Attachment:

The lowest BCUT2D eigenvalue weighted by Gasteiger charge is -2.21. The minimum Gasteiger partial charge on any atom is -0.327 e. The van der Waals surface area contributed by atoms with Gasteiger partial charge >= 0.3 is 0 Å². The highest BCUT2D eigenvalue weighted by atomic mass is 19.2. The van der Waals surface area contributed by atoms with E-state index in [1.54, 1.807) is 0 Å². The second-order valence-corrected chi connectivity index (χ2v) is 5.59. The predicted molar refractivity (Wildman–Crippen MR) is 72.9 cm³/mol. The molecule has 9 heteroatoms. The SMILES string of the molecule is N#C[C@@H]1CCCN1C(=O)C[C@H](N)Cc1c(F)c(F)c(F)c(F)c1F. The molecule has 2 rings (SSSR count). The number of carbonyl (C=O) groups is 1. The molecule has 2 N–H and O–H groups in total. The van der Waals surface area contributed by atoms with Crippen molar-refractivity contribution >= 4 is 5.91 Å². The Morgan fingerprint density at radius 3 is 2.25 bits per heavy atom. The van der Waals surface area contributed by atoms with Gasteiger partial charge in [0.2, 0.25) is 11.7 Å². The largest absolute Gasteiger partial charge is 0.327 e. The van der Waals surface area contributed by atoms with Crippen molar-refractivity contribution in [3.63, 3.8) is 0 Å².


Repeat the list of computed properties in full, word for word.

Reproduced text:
The lowest BCUT2D eigenvalue weighted by Gasteiger charge is -2.21. The minimum Gasteiger partial charge on any atom is -0.327 e. The van der Waals surface area contributed by atoms with Gasteiger partial charge >= 0.3 is 0 Å². The highest BCUT2D eigenvalue weighted by atomic mass is 19.2. The van der Waals surface area contributed by atoms with E-state index in [1.54, 1.807) is 0 Å². The second-order valence-corrected chi connectivity index (χ2v) is 5.59. The predicted molar refractivity (Wildman–Crippen MR) is 72.9 cm³/mol. The molecule has 9 heteroatoms. The SMILES string of the molecule is N#C[C@@H]1CCCN1C(=O)C[C@H](N)Cc1c(F)c(F)c(F)c(F)c1F. The molecule has 2 rings (SSSR count). The number of carbonyl (C=O) groups is 1. The molecule has 2 N–H and O–H groups in total. The van der Waals surface area contributed by atoms with Crippen molar-refractivity contribution >= 4 is 5.91 Å². The Morgan fingerprint density at radius 3 is 2.25 bits per heavy atom. The van der Waals surface area contributed by atoms with Gasteiger partial charge in [0.2, 0.25) is 11.7 Å². The largest absolute Gasteiger partial charge is 0.327 e. The van der Waals surface area contributed by atoms with Crippen molar-refractivity contribution in [3.63, 3.8) is 0 Å².